James Madison's Montpelier, located in Orange County, Virginia, was the plantation house of the Madison family, including fourth President of the United States, James Madison, and his wife Dolley. The 2,650-acre (10.7 km2) property is open seven days a week with the mission of engaging the public with the enduring legacy of Madison's most powerful idea: government by the people.
Montpelier was declared a National Historic Landmark and listed on the National Register of Historic Places in 1966. It was included in the Madison-Barbour Rural Historic District in 1991. In 1983, the last private owner of Montpelier, Marion duPont Scott, bequeathed the estate to the National Trust for Historic Preservation.
The National Trust for Historic Preservation (NTHP) has owned and operated the estate since 1984. In 2000, The Montpelier Foundation formed with the goal of transforming James Madison's historic estate into a dynamic cultural institution. From 2003–2008 the NTHP carried out a major restoration, in part to return the mansion to its original size of 22 rooms as it was during the years when it was occupied by James and Dolley Madison. Extensive interior and exterior work was done during the restoration.
Archeological investigations in the 21st century revealed new information about African-American life at the plantation, and a gift from philanthropist David Rubenstein enabled the National Trust to restore the slave quarters in the South Yard and open a slavery exhibition, The Mere Distinction of Colour, in 2017.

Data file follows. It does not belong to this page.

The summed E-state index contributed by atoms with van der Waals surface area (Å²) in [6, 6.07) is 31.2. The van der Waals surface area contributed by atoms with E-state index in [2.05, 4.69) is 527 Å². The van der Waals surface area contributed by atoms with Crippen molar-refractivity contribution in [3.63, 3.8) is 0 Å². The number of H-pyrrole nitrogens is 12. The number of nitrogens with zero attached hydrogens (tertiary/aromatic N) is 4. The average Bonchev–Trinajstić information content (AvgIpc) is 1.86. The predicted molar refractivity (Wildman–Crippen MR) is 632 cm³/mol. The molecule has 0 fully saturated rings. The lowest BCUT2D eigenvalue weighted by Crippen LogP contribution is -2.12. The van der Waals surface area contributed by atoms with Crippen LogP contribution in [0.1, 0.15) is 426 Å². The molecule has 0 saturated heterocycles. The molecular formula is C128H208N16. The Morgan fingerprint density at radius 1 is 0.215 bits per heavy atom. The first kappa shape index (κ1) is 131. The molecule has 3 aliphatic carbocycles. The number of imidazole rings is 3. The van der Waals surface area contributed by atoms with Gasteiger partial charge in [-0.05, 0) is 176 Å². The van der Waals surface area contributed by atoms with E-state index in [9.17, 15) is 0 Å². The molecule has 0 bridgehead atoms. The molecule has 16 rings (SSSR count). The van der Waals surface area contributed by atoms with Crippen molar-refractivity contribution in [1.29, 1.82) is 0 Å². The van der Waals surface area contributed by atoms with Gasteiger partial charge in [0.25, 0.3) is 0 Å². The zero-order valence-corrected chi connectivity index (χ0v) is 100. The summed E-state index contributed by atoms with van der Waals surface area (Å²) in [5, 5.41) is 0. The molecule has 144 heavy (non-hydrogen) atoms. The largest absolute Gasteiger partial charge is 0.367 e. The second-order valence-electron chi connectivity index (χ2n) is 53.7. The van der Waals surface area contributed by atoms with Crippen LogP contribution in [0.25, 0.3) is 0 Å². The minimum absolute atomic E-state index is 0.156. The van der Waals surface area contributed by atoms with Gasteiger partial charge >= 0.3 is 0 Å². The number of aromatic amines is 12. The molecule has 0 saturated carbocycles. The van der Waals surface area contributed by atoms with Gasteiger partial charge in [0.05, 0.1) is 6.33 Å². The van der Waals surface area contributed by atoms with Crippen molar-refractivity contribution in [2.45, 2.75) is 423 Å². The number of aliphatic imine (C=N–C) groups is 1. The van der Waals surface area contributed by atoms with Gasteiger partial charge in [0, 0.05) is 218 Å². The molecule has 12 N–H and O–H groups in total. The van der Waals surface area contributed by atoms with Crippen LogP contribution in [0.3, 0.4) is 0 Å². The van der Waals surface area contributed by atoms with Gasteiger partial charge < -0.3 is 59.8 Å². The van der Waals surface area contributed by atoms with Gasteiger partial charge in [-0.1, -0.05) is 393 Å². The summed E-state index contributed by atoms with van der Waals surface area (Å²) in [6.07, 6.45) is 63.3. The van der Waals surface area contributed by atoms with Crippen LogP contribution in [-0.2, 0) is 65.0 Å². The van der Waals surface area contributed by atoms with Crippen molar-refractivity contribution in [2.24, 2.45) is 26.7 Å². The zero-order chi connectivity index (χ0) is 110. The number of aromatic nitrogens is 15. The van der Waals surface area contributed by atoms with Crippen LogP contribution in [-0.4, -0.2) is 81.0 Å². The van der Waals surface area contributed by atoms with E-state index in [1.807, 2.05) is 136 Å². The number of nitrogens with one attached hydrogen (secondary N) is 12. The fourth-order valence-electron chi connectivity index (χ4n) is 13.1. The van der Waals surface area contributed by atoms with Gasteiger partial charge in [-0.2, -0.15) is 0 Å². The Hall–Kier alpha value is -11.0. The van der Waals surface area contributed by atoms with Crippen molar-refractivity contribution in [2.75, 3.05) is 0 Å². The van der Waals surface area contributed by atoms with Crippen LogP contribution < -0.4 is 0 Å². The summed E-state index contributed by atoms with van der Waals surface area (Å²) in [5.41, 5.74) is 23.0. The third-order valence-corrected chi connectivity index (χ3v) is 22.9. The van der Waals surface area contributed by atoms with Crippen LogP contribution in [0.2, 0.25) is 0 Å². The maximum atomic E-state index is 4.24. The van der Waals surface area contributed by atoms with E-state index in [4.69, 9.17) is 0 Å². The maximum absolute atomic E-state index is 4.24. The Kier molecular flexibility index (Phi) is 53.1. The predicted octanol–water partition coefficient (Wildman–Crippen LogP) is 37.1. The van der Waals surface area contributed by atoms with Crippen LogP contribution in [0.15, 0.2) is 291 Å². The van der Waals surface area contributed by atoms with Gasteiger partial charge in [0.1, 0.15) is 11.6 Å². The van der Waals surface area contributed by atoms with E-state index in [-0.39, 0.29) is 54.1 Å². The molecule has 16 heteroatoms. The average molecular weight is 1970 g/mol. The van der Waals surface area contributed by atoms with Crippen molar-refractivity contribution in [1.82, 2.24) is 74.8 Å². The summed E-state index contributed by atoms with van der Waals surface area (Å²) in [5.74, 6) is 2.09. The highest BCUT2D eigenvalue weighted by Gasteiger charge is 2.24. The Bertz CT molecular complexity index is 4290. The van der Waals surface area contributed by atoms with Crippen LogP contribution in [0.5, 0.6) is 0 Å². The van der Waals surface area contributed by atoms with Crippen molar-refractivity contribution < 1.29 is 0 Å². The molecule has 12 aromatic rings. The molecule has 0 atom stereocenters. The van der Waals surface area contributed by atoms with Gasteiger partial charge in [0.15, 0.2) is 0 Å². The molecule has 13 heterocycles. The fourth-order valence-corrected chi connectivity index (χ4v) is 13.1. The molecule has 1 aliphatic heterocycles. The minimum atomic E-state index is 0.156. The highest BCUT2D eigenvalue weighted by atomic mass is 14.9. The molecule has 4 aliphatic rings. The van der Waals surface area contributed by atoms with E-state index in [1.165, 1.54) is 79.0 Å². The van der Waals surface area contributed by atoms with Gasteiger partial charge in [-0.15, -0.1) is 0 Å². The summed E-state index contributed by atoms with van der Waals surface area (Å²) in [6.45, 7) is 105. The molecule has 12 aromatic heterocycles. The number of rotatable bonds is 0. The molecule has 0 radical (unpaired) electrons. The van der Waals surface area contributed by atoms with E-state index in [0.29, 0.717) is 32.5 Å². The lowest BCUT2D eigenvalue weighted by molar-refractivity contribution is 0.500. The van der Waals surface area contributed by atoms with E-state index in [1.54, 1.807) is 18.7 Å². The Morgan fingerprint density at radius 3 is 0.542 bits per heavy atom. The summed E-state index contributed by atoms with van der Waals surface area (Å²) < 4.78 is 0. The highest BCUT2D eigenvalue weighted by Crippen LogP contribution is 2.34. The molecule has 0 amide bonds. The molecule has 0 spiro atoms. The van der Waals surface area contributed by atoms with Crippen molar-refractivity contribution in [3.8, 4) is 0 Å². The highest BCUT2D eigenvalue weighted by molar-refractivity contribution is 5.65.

In 1723, James Madison's grandfather, Ambrose Madison, and his brother-in-law, Thomas Chew, received a patent for 4,675 acres (18.92 km2) of land in the Piedmont of Virginia. Ambrose, his wife Frances Madison, and their three children moved to the plantation in 1732, naming it Mount Pleasant. (Archaeologists have located this first site near the Madison Family Cemetery.) Ambrose died six months later; according to court records, he was poisoned by three enslaved Africans. At the time, Ambrose Madison held 29 slaves and close to 4,000 acres (16 km2). After his death, Frances managed the estate with the help of their son, Colonel James Madison, Sr.
Madison, Sr., expanded the plantation to include building services and blacksmithing in the 1740s, and bought additional slaves to cultivate tobacco and other crops. He married Nelly Conway Madison (1731–1829) and had 12 children.
James Madison, Sr.'s first-born son, also named James, was born on March 16, 1751 at Belle Grove, his mother's family estate in Port Conway, where she had returned for his birth. James Madison spent his early years at Mount Pleasant.
In the early 1760s, Madison, Sr., built a new house half a mile away, which structure forms the heart of the main house at Montpelier today. Built around 1764, it has two stories of brick laid in a Flemish bond pattern, and a low, hipped roof with chimney stacks at both ends. His son James Madison later stated that he remembered helping move furniture to the new home. The building of Montpelier represents Phase 1 (1764–1797) of the construction. Upon completion, the Madisons owned one of the largest brick dwellings in Orange County.